Spinach is one of nature’s superfoods. It’s also rich in oxalic acid. This is the compound that causes that grainy and chalky feeling on your teeth. Other similar compounds, such as the tannic acid found in some wines, cause a similar sensation. Is oxalic acid bad for the teeth, though? If so, does it mean you should limit intake of a vegetable that is otherwise good for you? Find out what our family dentists have to say on this subject.
What Oxalic Acid Does to the Teeth
Oxalic acid is, as suggested in its name, an acid. As such, too much contact with the teeth can erode enamel. Some people believe Oxalic acid causes calcium chelation, meaning that it leaches calcium from the teeth.
Consuming spinach in excess, therefore, can potentially have negative ramifications for your dental health. But—and it’s a big “but”—there’s a caveat.
While spinach contains a high concentration of oxalic acid, the compound is rated around a 6 on the pH scale. This means it’s more neutral than it is acidic. Furthermore, the oxalic content is reduced when the spinach is cooked. On top of that, spinach also contains minerals like calcium and iron, both of which are beneficial for dental health.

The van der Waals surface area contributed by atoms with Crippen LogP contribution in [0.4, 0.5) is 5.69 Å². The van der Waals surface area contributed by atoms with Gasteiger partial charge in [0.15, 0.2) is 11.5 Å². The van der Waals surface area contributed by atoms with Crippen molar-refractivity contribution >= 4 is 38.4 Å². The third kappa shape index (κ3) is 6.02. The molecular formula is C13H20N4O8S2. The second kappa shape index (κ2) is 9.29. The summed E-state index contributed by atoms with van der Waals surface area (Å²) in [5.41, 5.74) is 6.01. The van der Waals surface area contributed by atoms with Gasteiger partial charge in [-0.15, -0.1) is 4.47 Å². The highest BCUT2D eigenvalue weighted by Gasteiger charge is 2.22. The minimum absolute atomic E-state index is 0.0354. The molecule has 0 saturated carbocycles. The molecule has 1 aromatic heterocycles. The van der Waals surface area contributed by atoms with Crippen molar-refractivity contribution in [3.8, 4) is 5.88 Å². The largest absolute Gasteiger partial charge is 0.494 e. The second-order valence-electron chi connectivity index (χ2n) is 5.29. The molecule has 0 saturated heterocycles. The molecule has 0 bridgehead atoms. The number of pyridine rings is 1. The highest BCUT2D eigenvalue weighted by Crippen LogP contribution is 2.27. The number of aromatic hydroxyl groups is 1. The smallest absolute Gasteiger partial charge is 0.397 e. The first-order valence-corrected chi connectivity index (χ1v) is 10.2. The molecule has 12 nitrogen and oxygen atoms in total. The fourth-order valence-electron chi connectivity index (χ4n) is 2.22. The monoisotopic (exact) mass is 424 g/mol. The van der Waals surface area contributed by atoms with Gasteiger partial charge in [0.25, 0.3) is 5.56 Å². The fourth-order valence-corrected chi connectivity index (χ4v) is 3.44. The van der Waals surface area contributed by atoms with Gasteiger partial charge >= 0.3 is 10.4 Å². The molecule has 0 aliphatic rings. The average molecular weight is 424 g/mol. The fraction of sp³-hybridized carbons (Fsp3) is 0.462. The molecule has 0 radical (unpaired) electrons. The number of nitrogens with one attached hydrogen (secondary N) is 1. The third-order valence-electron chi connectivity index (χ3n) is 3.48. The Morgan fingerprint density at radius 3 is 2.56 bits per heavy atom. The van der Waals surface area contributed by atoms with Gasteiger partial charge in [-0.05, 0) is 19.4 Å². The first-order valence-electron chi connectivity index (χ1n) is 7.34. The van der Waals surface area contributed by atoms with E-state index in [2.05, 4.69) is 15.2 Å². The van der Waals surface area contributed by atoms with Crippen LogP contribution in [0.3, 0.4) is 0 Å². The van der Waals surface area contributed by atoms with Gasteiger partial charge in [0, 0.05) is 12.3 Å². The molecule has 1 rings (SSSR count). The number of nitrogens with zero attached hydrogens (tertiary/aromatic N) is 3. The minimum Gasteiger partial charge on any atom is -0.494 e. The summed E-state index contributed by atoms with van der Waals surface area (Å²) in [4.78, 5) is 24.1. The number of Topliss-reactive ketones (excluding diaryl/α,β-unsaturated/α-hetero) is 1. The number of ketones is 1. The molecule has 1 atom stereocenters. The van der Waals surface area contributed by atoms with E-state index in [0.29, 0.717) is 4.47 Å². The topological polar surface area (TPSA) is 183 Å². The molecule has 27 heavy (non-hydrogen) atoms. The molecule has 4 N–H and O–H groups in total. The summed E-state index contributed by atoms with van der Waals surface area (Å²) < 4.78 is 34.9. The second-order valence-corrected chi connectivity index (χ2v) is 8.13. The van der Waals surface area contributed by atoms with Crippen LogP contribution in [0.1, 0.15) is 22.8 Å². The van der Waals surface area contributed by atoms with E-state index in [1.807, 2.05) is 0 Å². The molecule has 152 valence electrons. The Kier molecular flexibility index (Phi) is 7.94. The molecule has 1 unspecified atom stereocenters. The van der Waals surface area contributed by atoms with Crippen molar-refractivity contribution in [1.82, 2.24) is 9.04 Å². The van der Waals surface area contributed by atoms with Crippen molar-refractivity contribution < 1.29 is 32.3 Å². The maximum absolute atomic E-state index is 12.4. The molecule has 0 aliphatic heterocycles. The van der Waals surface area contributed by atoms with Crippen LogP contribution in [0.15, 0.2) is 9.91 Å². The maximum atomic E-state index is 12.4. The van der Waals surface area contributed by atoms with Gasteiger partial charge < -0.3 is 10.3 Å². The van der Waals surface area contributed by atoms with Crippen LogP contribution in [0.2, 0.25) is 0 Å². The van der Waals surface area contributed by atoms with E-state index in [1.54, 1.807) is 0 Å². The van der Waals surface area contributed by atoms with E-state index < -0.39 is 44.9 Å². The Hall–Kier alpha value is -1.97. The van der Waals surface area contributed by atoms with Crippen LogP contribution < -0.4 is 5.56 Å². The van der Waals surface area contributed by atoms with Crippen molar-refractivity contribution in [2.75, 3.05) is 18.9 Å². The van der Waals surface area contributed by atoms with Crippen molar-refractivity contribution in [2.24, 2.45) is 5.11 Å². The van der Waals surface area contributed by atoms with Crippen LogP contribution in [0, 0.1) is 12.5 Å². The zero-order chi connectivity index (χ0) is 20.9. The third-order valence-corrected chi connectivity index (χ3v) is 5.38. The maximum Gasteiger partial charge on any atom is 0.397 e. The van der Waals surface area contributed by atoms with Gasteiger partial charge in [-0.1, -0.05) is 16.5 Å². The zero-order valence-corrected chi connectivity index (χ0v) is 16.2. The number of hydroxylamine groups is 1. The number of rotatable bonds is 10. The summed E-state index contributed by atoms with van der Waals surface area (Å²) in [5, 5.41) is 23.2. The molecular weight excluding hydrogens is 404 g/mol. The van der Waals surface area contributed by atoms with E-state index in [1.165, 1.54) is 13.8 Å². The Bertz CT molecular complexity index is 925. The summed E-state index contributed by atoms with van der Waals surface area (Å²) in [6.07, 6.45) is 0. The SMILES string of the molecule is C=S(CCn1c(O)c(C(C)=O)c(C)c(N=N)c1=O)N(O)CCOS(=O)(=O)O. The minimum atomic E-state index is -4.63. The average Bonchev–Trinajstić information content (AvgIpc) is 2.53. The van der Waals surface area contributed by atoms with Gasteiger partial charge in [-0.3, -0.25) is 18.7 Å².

What about the calcium chelation that was mentioned earlier? The oxalic acid found in spinach is already bound to minerals like the aforementioned calcium and iron. Being already bound means that it does not have the ability to bind and remove calcium from your teeth.
Our verdict on oxalic acid?
It’s mostly safe. It’s also safe for dental implants, dentures, and braces. We reckon you won’t grow massive forearms like Popeye, but spinach is safe and most of all, healthy. Our dentists at Silver Firs Dental recommend it as part of a healthy diet. Do contact us for additional healthy dental tips or making an appointment. The effects of oxalic acid on your teeth is a nonissue, so no worries.
Edited by Justin Vorhees
Dental Checkups and Home Tips for a Healthy Smile
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